‘Shine Through’ campaign raises more than $50,000 for student financial aid

Jennifer+Scully+%2721+wearing+the+custom+mask+created+for+the+%22Shine+Through%22+fundraiser.+

Media: Anna Biller/Courtesy

Jennifer Scully ’21 wearing the custom mask created for the “Shine Through” fundraiser.

By Ann E. Matica, Deputy News Editor

Emerson’s “Shine Through” fundraising campaign, which gifted custom Emerson-branded facemasks to donors, raised $53,111 in unrestricted financial aid for students over its five-day run. 

Launched by the Office of Institutional Advancement, the fundraiser ran from Oct. 19 to Oct. 23 and was bolstered by a “Shine Through” social media campaign centered around a purple mask with the Emerson College logo. 

Financial aid became the college’s top fundraising priority following the devastating economic effects of the coronavirus pandemic, Director of Annual Giving Anna Biller said. The money raised will be distributed to students who are eligible for need-based aid from the college.

“It’s cash coming in the door, so it’s not going into the endowment, it’s going directly into the students’ hands,” Biller said in an interview. 

The thousands the campaign raked in will serve as unrestricted financial aid, meaning any student in need of financial assistance can receive funds. The funds will be distributed to students sometime in the current fiscal year.

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“Financial aid comes into the year with a budget, and they do an amazing job of distributing those dollars as broadly as they can to enable students to choose to come and also to be able to stay,” Vice President of Institutional Advancement John Malcolm said. “But the dollars are insufficient for the task.”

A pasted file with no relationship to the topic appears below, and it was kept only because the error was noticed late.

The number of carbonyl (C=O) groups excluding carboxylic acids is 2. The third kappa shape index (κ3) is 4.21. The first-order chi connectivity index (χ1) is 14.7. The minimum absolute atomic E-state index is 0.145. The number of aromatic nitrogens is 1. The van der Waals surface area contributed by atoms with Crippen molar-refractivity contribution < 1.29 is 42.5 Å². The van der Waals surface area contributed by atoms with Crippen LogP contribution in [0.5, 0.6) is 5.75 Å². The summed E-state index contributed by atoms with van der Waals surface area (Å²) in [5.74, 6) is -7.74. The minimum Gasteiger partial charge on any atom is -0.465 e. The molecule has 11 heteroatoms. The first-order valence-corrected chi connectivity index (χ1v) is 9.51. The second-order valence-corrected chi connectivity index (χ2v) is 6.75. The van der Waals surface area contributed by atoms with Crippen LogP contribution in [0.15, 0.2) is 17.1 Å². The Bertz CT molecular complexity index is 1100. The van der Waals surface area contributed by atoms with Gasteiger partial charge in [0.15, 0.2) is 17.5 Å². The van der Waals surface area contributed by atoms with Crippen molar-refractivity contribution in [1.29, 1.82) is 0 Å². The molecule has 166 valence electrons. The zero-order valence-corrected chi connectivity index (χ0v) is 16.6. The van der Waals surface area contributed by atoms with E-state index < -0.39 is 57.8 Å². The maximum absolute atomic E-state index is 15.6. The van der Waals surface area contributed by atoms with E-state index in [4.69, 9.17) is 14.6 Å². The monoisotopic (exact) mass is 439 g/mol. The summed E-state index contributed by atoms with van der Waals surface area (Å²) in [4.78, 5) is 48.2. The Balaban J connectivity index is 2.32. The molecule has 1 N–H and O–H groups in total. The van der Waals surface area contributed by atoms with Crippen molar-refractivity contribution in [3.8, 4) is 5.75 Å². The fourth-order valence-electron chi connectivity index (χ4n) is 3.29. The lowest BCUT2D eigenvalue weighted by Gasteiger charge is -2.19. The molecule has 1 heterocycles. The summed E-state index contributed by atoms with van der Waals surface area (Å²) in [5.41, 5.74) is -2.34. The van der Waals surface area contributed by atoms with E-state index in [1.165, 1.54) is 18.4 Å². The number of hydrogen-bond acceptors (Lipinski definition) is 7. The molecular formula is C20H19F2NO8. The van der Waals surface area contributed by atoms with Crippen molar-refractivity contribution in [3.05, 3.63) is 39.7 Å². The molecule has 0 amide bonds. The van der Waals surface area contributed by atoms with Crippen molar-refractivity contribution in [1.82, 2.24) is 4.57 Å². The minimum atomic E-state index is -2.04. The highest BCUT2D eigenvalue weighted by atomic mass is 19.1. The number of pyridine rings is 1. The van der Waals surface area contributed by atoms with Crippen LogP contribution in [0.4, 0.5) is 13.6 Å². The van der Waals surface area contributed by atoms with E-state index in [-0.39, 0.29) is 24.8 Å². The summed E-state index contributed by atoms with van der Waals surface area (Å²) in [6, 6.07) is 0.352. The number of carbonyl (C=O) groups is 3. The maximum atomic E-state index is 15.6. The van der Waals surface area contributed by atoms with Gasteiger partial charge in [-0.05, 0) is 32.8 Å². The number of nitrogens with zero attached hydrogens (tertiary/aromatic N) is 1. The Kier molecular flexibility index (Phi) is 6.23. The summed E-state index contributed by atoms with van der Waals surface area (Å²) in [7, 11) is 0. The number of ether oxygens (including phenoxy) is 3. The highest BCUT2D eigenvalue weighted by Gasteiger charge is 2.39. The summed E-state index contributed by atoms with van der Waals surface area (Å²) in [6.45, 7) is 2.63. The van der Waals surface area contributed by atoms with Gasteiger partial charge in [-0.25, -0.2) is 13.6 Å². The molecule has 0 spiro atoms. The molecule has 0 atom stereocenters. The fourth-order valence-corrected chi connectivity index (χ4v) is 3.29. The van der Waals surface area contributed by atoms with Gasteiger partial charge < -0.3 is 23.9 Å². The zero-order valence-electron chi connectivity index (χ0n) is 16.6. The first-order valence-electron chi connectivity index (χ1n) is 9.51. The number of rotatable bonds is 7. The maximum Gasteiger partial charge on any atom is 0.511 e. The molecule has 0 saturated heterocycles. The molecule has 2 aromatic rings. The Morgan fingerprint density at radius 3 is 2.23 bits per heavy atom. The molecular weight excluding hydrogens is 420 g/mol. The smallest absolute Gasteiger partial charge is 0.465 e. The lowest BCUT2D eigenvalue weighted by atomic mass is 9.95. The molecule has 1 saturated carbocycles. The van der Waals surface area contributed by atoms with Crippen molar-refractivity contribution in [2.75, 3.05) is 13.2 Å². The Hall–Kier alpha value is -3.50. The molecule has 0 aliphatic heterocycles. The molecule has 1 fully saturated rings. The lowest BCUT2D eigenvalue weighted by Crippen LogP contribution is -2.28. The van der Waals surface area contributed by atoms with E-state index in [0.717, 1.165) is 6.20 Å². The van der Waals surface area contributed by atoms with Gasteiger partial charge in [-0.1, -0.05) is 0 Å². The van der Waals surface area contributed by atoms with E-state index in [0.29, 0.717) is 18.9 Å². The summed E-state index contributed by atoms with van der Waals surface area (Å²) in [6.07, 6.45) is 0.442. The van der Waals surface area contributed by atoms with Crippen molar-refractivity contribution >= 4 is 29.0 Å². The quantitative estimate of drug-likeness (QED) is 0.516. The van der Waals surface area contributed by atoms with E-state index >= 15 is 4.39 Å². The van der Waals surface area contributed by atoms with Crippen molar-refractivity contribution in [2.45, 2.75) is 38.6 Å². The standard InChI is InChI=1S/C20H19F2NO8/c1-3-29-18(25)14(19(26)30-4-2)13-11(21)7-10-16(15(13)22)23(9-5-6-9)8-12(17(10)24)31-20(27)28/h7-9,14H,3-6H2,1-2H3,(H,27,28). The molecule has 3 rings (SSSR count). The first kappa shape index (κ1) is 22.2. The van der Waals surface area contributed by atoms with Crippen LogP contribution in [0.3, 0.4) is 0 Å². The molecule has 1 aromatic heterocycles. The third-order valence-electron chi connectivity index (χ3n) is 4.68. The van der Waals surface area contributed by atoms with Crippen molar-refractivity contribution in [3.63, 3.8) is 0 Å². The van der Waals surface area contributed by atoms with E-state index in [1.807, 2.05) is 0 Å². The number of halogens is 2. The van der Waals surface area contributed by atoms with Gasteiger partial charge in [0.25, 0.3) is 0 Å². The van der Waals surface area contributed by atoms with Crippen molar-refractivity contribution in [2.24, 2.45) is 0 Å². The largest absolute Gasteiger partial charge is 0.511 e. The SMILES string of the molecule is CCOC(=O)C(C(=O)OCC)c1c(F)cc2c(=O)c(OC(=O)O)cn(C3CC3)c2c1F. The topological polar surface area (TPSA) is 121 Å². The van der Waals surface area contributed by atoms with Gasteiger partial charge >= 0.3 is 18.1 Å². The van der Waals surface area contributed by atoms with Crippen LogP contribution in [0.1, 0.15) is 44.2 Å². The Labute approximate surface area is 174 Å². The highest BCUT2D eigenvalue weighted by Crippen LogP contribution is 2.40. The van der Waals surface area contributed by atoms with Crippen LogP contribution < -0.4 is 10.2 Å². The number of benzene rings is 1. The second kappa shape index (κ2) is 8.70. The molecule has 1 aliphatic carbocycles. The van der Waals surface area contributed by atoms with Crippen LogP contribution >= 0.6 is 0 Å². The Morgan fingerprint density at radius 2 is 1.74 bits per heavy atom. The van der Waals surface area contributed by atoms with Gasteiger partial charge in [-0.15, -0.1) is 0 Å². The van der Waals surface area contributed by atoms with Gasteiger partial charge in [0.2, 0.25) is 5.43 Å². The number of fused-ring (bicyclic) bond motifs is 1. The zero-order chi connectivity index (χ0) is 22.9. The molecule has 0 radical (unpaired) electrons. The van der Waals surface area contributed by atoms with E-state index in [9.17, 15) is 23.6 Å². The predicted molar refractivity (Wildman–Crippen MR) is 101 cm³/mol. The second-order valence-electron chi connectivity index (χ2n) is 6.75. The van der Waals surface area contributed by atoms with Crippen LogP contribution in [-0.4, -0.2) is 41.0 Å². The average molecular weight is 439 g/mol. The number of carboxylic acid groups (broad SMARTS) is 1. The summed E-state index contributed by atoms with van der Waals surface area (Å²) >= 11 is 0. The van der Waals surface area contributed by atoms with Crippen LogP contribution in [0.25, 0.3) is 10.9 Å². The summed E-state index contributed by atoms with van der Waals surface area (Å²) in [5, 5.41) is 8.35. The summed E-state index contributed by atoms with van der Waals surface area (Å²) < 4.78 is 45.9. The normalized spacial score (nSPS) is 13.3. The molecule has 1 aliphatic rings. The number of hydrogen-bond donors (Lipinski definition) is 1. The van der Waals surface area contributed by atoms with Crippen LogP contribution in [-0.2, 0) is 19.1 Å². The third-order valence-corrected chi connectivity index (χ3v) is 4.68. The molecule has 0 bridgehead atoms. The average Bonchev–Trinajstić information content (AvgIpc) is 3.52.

The campaign concluded with 580 individual contributions—the majority from alumni, then parents, faculty and staff, and students. 

The college created two face covering designs for donors to receive and posted them on social media for alumni and parents to vote on before the campaign launched. A direct mail vendor in Boston will send the masks to donors early next week, Biller said. 

Students boosted the campaign efforts by doing social media takeovers while wearing the Emerson face coverings, as well as writing thank-you notes by hand to every donor.  

Planning for the campaign began in June along with other fundraising ideas to help students with financial aid this year. 

The fundraiser follows last fall’s “Tightly Knit” campaign, which sent Emerson socks to more than 400 donors who helped with students’ financial aid . 

“We thought, ‘let’s continue to do that kind of campaign going forward,’” Malcolm, who oversaw marketing the campaign, said. “The team did a lot of thinking over the summer about what we might use as an incentive for giving or some kind of iconic item we could give people who had contributed that symbolizes giving in the COVID-19 environment. And it made a lot of sense for us to focus on face covers.”

While the campaign is over, Biller said she is still receiving emails from people who want to make donations. 

“I just had somebody come through today—an alumni emailed our giving email address saying ‘I missed the campaign and really wanted to give, can I give today?’” Biller said. “So, of course, we’re saying yes to that; I don’t want to turn anybody away from being philanthropic to the college.”

Malcolm said that the college will update its giving pages to provide more information about financial aid fundraising. Future campaigns, like the college’s annual parents fundraiser and another to help support the college’s response to COVID-19, are also in the works, he said. 

“I hear firsthand a lot of times from students and from team members on the annual fund team just how important the scholarships and financial aid really are in keeping somebody coming to school when they otherwise might not be able to,” Biller said. “So there’s a real clarity around it; it has been really amazing to see the school coming together and say ‘this is our number-one priority right now for our students.’”